Project CARS 2 Insiders Guide 19


In The Insider’s Guide Episode 19 Yorkie065 guides you around the opposition


There are two key elements to pulling off a successful overtaking move: timing and positioning. Successfully combining these two elements will see you get your pass done and, more importantly, reduce the chance of making a mistake that will see you, and perhaps even your opponent, suffer the inevitable consequences of a mistake.



  • Timing is all about Risk vs Reward: your priority here is to ask whether this is the right time to attempt an overtake … or not?
  • Actual timing of the stages in the overtake is critical.
  • Unsuccessful overtakes can lead to contact with damage, spinning and losing positions, and even losing time by going side-by-side through multiple corners while battling being the consequences.
  • If you’re in a tight battle, it is sometimes better to wait a few turns for better opportunity than risk a move too early. This is particularly true if you’re also being challenged from behind: even a minor botched move can see you not only not gain a position but lose one or more, too.
  • Timing is also influenced, of course, by the type of race you’re in. In a sprint race, for instance, there will be less opportunities for passing, so being more aggressive and faster with your decision-making and more incisive with your moves becomes important. In endurance races, the opposite applies: here, patience can reward you.


Positioning – Inside Overtake

  • This is the more traditional path around your opponent. Setting up the move is crucial.
  • Stay close to your opponent, don’t make the corner tighter for yourself unless forced to by your opponent. Making it tighter for yourself means you need to bleed off more speed, which means being slower through the apex. This will afford your opponent a far higher chance of defending by going around the outside. This also results in a far greater chance of contact at or just after the apex because of the lines both cars will be taking through the corner.
  • Nail your braking point. Your primary job is to ensure that you make the apex at the right speed: this means your route around the inside the turn will see you get past, and your line will allow you to get onto the throttle early. It will also ensure you keep your car tight to avoid making contact.
  • If you don’t have an overlap (your front tyres level with opponent rear tyres), it’s for you to back-out of the overtake. Remember, your opponent is also defending, and if he doesn’t squeeze you, it’s your obligation at that point to either make a successful and clean pass or surrender the move.
  • Give room on the exit unless you’re clearly ahead in order to avoid making contact. If you’ve not managed to pass your opponent by the apex, and you are side-by-side coming out, don’t move out wide and push the opponent off track. Stay tight and give racing room.


Positioning – Outside Overtake

  • This is a sometimes the more ambitious pass and therefore carries with it more risk.
  • You are looking to exploit the racing line into the braking zone, but you can also afford to brake 5-10 metres later here because you will be aiming to take the position away on the outside of the turn.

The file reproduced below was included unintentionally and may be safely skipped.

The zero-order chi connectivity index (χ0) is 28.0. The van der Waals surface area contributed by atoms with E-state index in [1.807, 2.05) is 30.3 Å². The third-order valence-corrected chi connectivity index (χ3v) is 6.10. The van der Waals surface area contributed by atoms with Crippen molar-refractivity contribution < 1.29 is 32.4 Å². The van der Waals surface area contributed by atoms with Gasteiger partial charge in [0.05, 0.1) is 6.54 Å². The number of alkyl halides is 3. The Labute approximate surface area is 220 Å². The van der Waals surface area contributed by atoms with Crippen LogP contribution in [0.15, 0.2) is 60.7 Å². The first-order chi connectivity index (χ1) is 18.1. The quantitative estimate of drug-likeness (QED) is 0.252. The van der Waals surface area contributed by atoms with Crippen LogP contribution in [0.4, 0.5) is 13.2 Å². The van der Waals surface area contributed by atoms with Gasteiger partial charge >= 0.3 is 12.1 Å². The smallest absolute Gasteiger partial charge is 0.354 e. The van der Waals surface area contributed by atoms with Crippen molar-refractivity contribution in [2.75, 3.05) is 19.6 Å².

• “Turn-in at your usual point, but here you’re aiming to turn shallower as you are trying to keep speed and momentum up, both of which you need to maintain around the outside. You’re also going to need to leave up to a car’s width on the inside for your opponents to use; this is because your opponent will be taking the apex. The more room you give them, the lower the chance of contact but lower the chance of success so the balance is key, and generally better to air on the side of caution if they look aggressive.”
  • This move is best performed in corners where there is a second bend following shortly after, and preferably one where you will have the inside line.
  • This move can also be successfully performed through normal corners, but this requires you to be ahead before the turn-in point in order to hold your position successfully around the outside, which will consequently force your opponent to stay tight and compromise their exit.
  • The risk here is two-fold: you taking too much speed and falling off the outside, and your opponent braking too late and missing the apex. Give room on the inside, and back out if your opponent looks to be taking too much speed into the apex.


Best place for overtakes

There are sections on every track that are more conducive to successful passes

  • Hairpins
  • Chicanes
  • Slower corners at the end of long straights with heavy braking zones


Worst places for overtakes

There are also sections in every track where a pass is highly risky or just a flat out no-go

  • High speed corners
  • Corners with only one line
  • Long hairpins or corners (unless you’re on the inside)
  • Corners with short braking zones
  • Tight, single-line sections


If you’re faced with an opponent who is both canny and pretty much on your pace, it can be beneficial to follow them around for a lap or two, in order to read where they’re strong and weak, and plan your overtake from that.

A successful move against a fast opponent is rarely a quick decision: often it begins a few corners back. Plan ahead. And be prepared to back out. Having a second bite is a lot better than ending your race and, worse still, ending your race and that of your opponents.

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